First, there’s the contrast. Most of the frame is dark, but the two key elements – the bird and the road – are lighter, so they stand out. Any time you can place a light subject against a dark background, and have that subject stand out cleanly and distinctly against its surroundings, you have the potential for a strong image. There’s no sunlight in this photo, so the contrast isn’t created by sun and shade, but by the juxtaposition of a white bird against dark vegetation. But it doesn’t matter how the contrast is created, as long as it’s there. (The same idea also works for dark subjects against light backgrounds. I talk more about both kinds of contrast in this post.)

Read the rest of this entry »

February 4th, 2014

A Perfectly-Timed Storm

El Capitan and the Merced River during a clearing storm, Yosemite NP, CA, USA

El Capitan and the Merced River during a clearing storm, Friday morning, Yosemite

A clearing storm in Yosemite Valley can be a memorable event, but not all clearing storms are equally photogenic. Some clear gradually, while others finish abruptly and spectacularly. Some storms clear at night, some in the middle of the day, but for photography you’d like the storm to clear just before sunrise or sunset.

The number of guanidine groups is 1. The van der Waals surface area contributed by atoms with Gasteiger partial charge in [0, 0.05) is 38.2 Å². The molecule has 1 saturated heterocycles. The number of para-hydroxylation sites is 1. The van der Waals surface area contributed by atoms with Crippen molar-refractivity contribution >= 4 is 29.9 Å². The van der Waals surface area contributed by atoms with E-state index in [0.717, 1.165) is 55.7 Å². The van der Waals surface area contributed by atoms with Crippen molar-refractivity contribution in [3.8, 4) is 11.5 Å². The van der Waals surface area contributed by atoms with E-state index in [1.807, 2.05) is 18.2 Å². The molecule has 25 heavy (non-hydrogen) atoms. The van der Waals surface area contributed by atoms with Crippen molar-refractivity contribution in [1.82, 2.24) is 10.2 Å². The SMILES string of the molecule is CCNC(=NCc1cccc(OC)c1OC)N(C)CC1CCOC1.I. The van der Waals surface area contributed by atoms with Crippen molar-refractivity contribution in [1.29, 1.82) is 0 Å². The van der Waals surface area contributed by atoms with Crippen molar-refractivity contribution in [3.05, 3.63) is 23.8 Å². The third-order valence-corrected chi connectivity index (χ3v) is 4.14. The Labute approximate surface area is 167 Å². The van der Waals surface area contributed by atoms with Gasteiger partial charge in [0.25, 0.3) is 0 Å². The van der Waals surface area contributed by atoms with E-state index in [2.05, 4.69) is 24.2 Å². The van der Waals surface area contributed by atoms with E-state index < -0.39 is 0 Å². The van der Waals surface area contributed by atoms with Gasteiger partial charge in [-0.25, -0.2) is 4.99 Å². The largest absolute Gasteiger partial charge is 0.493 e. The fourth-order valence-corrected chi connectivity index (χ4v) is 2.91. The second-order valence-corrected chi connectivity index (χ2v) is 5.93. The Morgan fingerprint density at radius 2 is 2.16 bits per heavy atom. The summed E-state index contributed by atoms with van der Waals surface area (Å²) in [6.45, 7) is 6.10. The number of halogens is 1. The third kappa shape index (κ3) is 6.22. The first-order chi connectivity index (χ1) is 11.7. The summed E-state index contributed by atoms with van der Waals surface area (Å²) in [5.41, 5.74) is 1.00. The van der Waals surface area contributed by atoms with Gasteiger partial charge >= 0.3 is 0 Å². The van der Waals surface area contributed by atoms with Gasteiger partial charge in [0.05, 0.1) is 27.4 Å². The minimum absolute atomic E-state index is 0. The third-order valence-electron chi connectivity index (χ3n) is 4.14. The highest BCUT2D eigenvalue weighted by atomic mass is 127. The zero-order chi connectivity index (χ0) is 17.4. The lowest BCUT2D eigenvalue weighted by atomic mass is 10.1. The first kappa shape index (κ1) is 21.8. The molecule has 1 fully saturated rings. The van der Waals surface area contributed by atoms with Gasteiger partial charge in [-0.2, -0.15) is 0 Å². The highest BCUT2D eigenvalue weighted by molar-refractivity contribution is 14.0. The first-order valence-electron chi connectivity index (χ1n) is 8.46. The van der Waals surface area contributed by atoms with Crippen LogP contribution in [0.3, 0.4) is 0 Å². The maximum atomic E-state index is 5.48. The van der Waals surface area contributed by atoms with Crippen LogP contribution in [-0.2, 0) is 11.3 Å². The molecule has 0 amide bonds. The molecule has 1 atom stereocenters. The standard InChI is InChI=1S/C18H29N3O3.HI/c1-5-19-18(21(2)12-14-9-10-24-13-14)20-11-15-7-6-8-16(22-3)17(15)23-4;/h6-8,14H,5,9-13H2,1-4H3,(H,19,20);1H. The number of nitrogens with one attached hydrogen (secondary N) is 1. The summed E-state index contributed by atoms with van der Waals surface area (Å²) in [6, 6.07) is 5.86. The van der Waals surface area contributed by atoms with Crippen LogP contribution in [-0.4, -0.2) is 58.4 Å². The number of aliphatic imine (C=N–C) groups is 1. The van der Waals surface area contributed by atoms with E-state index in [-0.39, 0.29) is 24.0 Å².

Last Thursday, Yosemite Valley got two inches of rain, the first real precipitation in almost two months. Higher elevations got snow, and the temperature dropped enough to give the Valley a slight dusting at the tail end of the storm. The main part of the storm cleared around midday on Thursday – not the best time for photography, though still beautiful. But then showers resumed Thursday night, with the last of them moving through just before sunrise. Perfect timing.

My two brothers were visiting from Washington State, and the three of us rose early, drove up to Yosemite Valley, and headed for one of my favorite spots along the Merced River. The sun broke through the clouds and illuminated El Capitan briefly before the fog thickened and all the cliffs disappeared. But after about ten minutes El Cap re-emerged, the sun broke through, and we were treated to a classic Yosemite clearing storm. The first photograph here is probably my favorite from the morning, but I’ve posted a couple more images below, including a later image from Tunnel View – still a photogenic spot at 10:00 a.m.

Read the rest of this entry »

January 28th, 2014

Could We Finally Get Some Rain?

Sunbeams and mist along the Merced River, Yosemite NP, CA, USA

Sunbeams and mist along the Merced River, Yosemite

For many places in California, 2013 was the driest year on record. And so far this winter (our usual rainy season) has brought almost no precipitation. January has brought a procession of sunny days, with temperatures in the 60s or even low 70s at my house at 2700 feet in the Sierra foothills. It’s pleasant weather, but weird, and a little scary, as it seems like it will never rain again.